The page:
Six months ago, the road to Robert Gabriel Mugabe international airport outside Harare was guarded by soldiers enforcing the army takeover that ended the strongman’s four decades of dominance over Zimbabwe.
These days, the soldiers are officially back in barracks — and the highway is lined with billboards of a smiling Emmerson Mnangagwa, who took over from Mr Mugabe as president in November with a vow to end Zimbabwe’s long economic isolation.
“The voice of the people is the voice of God,” many of the posters say, alongside promises to rebuild infrastructure and refill battered foreign currency reserves.
That favoured phrase of Mr Mnangagwa, a 75-year-old who said in 2010 that he was a born-again Christian, is about to be put to the test.
Zimbabwe is less than three months away from its first elections without Mr Mugabe at the helm. The poll, due before August 22, could be the most important in the country’s history.
But elections will take place amid fears that the ruling Zanu-PF will once again find a way to rig them, even if it does not resort to the outright violence and vote tampering that ensured its victory in past polls, notably in 2008. Mr Mnangagwa, who was Mr Mugabe’s enforcer for years and was called the Crocodile, was often accused of masterminding the intimidation.
“Everyone’s free to campaign. But at the back of our minds something is fishy,” said Titus Mpondi, a market trader sitting among his wares in Mbare, Harare’s toughest neighbourhood, which is no stranger to electoral intimidation tactics. “Zanu-PF are fond of rigging. These are people who will cling to power until Jesus comes.”
Mr Mnangagwa, who “has blood on his hands” over the marred votes of previous years, is now also beholden to an army that has never said that it would accept changing government through the ballot box, said Tendai Biti, an opposition politician. “Unless we get a clear commitment from the securocrats, the election will be a sham.”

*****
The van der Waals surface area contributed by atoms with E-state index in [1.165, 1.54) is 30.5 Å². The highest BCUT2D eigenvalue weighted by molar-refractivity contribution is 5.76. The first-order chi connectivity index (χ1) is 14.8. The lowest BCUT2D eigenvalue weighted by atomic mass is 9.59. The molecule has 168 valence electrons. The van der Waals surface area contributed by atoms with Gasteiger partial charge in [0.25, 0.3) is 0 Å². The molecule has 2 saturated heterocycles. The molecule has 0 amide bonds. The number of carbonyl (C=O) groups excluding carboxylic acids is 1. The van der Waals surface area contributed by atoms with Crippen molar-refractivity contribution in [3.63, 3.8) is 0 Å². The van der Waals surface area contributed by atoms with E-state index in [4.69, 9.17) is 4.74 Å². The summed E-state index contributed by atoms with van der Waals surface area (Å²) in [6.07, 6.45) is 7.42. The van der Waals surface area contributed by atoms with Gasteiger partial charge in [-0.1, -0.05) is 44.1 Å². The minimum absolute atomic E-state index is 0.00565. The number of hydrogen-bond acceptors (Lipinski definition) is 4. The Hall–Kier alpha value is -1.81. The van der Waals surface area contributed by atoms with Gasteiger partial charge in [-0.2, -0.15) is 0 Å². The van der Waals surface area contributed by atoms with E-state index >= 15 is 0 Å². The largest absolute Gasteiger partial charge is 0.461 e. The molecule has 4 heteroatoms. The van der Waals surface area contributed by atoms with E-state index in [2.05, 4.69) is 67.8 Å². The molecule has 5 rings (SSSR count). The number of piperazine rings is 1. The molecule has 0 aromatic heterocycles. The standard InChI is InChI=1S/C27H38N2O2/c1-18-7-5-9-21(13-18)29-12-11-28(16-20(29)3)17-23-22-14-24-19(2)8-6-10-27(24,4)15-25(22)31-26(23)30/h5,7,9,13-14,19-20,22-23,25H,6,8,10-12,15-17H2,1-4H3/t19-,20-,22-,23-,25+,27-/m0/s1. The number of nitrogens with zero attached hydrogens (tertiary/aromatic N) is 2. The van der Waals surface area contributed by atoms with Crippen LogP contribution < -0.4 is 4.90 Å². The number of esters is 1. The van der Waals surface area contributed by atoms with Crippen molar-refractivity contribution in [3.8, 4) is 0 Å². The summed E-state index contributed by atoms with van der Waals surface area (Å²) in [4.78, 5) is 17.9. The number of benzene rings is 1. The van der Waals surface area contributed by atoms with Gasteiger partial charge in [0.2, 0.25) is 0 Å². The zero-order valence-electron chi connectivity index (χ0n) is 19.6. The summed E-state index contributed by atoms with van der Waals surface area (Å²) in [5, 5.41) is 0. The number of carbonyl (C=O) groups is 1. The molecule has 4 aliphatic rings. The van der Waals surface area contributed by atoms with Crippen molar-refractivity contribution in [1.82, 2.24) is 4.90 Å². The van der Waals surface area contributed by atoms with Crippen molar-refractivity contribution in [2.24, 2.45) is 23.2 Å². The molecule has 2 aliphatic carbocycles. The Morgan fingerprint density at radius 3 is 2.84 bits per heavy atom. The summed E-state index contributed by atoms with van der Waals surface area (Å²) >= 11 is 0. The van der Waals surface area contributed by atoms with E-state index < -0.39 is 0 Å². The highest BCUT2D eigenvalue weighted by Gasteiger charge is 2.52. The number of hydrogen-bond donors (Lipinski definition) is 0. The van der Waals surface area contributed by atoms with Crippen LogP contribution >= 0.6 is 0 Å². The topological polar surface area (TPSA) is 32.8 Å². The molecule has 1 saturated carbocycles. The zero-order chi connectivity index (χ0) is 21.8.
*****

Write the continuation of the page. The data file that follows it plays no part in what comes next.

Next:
Despite descending into infighting after the death of its veteran leader, Morgan Tsvangirai, in February, the main opposition Movement for Democratic Change will be leading an alliance of parties into the vote under Nelson Chamisa, a charismatic 40-year-old lawyer.
Unlocking international loans and investment that are critical to restoring Zimbabwe’s battered economy will depend on whether the election is seen as credible and giving the opposition a fair chance. Mr Mnangagwa “needs legitimacy and cash. He can’t get cash until he gets legitimacy,” said Piers Pigou, an International Crisis Group analyst.
Sibusiso Moyo, Zimbabwe’s foreign minister — and a former army officer who played a role in the takeover — insisted that “nothing is going to be hidden . . . we are expecting the will of the people to take place”. Biometric registration of more than 5m voters would help ensure a transparent vote, he added. Mr Mnangagwa has denied any role in past vote-rigging.
In part because of biometric records, some diplomats in Harare are confident that blatant attempts at cheating, such as doctoring the voter roll, would be exposed. The EU will send election observers for the first time since Mr Mugabe expelled them in 2002 and Mr Mnangagwa has said other international observers will also be welcome.
There are fewer reports of violence at this point compared with the same period before the 2008 and 2013 polls and there is more freedom to speak in public on politics, said Eldred Masunungure, director of the Harare-based Mass Public Opinion Institute.
“This election looks likely to be the freest, fairest and possibly the most peaceful since 2000,” Mr Masunungure added. “You would never have spoken about Mugabe even mildly critically in a kombi [minibus taxi] before. Even in rural areas, people are saying they can breathe freely.”
But intimidation may be harder to spot if Zanu-PF reverts to the more subtle forms of coercion that were seen in the run-up to previous polls — including making food aid dependent on support or bribing traditional chiefs to corral voters.
Mr Chamisa has warned of “electoral skulduggery” and “localised intimidation” by Zanu-PF, especially in rural areas. “They are threatening a repeat of 2008,” he said last month.
The biggest question mark remains the attitude of Mr Mnangagwa’s military backers.
“The army is loyal to Zanu-PF. I don’t see them letting it lose power. People are still afraid,” said Lincoln, a currency trader who declined to give his full name. Residents of Bulawayo, Zimbabwe’s second city and an opposition stronghold, told the Financial Times that army units patrolled the streets at night subjecting them to random identity checks.
“If they could engineer a smart coup,” Mr Masunungure warns, “what more is needed to organise a smart rigging?”
Additional reporting by Alec Russell in London
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